NEED HELP w/ biting inhibition in puppy

This is a forum for bonding with your fellow Dogsters about the traits, quirks and idiosyncrasies of your favorite breed. Please remember that there are absolutely no animal sales or requests for studding or breeding allowed on our sites. All posts and interactions should be in the spirit of Dogster's Community Guidelines and should be fun, friendly and informational. Enjoy!


Barked: Thu Jan 19, '12 12:23am PST 
I have a 4 week old Siberian husky (yes, I know she's too young to be away from her mom. The man I bought her from said the mom was refusing to feed the litter and was giving then dairy milk. So I decided she would be better off in my care than their care. She's very healthy, no parasites, and a BIG appetite).
Since she is so young I need to know what are some EFFECTIVE ways to teach bite inhibition. I read somewhere to mimic he mother's warning and disciplines but I'm scared and worried that would cause problems later on in her life with humans and I definitely don't need her to develop bad behaviors. So I need EFFECTIVE WAYS to curb her biting while she's young.
Ember FDX

Go Go Devil- Bunnies!
Barked: Sat Jan 21, '12 1:07pm PST 
Yikes! I'm inclined to agree about her poor litter's situation - is there any way you could talk their owner into surrendering them to a rescue?

It is a bad idea to attempt to play "mother dog." Typically those sorces are 20+ years out of date. You're right, it can severely damage your relationship with your dog.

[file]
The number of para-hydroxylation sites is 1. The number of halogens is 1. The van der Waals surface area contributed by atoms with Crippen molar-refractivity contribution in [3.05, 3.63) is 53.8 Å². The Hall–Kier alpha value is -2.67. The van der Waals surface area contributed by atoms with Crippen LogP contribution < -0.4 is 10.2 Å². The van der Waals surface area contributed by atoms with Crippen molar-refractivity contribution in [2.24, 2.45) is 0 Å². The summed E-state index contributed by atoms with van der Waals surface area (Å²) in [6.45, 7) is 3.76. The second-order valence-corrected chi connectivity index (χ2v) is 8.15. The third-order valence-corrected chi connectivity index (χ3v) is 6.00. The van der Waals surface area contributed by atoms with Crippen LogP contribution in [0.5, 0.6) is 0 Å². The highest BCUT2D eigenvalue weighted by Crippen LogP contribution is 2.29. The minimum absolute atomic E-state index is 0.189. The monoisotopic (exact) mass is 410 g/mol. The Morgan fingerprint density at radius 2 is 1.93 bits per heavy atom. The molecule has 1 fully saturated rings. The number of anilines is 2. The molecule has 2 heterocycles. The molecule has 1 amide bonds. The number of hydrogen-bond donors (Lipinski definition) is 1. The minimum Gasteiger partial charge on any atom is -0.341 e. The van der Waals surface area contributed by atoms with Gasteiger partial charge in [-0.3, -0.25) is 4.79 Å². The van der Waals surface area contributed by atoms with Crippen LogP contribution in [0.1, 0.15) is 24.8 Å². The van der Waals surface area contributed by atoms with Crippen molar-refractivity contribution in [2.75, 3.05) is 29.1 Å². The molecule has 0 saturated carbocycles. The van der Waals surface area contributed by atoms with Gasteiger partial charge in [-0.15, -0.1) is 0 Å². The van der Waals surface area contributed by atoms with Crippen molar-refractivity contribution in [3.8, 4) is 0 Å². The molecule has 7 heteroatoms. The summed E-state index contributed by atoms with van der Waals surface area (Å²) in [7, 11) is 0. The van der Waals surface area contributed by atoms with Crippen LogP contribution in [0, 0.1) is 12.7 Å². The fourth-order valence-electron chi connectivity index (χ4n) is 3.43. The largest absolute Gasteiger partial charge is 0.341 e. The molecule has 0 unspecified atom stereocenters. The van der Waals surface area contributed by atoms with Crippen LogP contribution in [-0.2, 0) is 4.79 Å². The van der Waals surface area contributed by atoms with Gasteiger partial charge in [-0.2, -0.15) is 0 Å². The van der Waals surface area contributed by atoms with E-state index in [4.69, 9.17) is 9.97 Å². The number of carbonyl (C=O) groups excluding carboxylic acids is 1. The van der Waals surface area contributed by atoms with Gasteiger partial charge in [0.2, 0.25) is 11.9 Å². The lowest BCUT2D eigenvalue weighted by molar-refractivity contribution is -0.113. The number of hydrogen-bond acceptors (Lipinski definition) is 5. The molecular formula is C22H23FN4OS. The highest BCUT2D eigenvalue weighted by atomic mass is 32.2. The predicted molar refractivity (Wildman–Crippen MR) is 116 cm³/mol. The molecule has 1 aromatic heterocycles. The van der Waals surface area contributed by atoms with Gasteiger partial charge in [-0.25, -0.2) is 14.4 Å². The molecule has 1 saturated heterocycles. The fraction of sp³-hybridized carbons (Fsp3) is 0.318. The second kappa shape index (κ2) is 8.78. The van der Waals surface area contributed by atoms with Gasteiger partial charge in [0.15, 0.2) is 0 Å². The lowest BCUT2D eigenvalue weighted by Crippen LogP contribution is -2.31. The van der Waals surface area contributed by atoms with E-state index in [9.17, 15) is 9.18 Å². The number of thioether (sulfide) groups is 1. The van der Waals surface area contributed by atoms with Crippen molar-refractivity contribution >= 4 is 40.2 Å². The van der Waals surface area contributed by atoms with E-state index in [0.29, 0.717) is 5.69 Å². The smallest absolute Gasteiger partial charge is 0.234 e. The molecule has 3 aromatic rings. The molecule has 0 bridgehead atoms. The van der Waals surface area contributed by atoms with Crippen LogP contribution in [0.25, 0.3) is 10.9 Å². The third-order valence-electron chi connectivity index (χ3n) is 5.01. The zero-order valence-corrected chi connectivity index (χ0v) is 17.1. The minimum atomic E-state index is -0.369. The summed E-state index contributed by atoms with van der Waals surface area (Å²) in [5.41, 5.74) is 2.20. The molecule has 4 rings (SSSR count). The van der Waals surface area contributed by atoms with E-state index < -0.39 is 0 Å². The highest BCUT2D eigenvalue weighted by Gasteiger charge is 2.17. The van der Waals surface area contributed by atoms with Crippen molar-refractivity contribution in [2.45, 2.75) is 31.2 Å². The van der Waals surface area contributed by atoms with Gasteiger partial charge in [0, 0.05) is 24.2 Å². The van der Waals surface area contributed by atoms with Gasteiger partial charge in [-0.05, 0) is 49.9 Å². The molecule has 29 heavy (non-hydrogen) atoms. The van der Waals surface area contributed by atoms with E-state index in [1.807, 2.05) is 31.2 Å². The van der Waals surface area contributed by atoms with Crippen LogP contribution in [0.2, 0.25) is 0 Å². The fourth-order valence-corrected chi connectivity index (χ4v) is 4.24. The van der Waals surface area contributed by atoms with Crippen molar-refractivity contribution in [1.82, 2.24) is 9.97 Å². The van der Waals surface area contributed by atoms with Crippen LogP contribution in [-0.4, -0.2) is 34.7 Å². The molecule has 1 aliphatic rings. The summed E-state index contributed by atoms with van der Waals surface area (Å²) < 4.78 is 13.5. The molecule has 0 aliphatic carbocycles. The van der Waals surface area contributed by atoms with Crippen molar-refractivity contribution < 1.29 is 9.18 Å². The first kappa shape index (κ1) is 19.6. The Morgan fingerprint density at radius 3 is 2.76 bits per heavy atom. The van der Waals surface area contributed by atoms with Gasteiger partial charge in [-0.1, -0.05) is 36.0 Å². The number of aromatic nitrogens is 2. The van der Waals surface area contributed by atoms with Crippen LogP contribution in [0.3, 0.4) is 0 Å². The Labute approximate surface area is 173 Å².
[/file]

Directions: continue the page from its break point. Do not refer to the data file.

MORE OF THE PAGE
The ideal situation would be to get her with a foster litter. You could try contacting vets, rescues or breeders in the area to see if they have or know of any healthy litters about her age. That way she also gets the benefit of real dog's milk.

Otherwise the best thing you can do is get her socializing with other puppies again as soon as it's safe. Typically 10 weeks is fine. Speak with your vet about it. Look for puppy kindergarten classes or puppy socials from reputable trainers and see what they require. Although she misses out until then, 10 weeks is still young enough to absorb quite a bit.

On your end, always end play if she nips too hard. Just get up and ignore her. Right from the start, getting rough means the fun ends. You could try giving a sharp "ouch!" to indicate you're hurt... It's a very popular method, but I find it's only about 30% effective. The other 60+% either don't care or become more excited by the noise.

And remember... Yeah, it really is best if a puppy is with their litter for 8 - 12 weeks. But it's not a sentance of doom if they aren't. You're aware of what can happen and you're going to do best by her. That's what really matters.

Barked: Tue Jan 24, '12 6:53am PST 
Yea, i typically think i bought from a BYB because she was the only puppy left. The day i got her, took her to the vet, and my vet said to start weaning her. The ouch method just makes her more excited. I've been doing what my friend (who breeds bull terriers) told me to do. She says she teaches her puppies this way since they are so hard headed and stubborn and so far it has worked. She told me to hold their muzzle shut and say "No bite!"

In the mornings when i'm in the process of getting her food ready she usually will start chewing on my slippers and pj pant legs. This morning she tried doing it and all i did was "Aah! Aah! No bite!" and she immediately let go. That's her first time for just letting go w/o me having to hold her muzzle and tell her no bite. Haven't tried it with my hand yet. But will do the same thing when she nips at my hand. I like the fact that she listened to my "Aah! Aah!" since i've trained all my other dogs with that. I honestly don't no anyone else who has puppies that she can socialize with. I know i took her at a young age, but i thought that she was better off with me in my care than in the owners' care (especially since he was feeding her dairy milk!)Plus i'm going to school for veterinary technician. I have another husky who seems to be teaching her what's good nipping and what's bad nipping.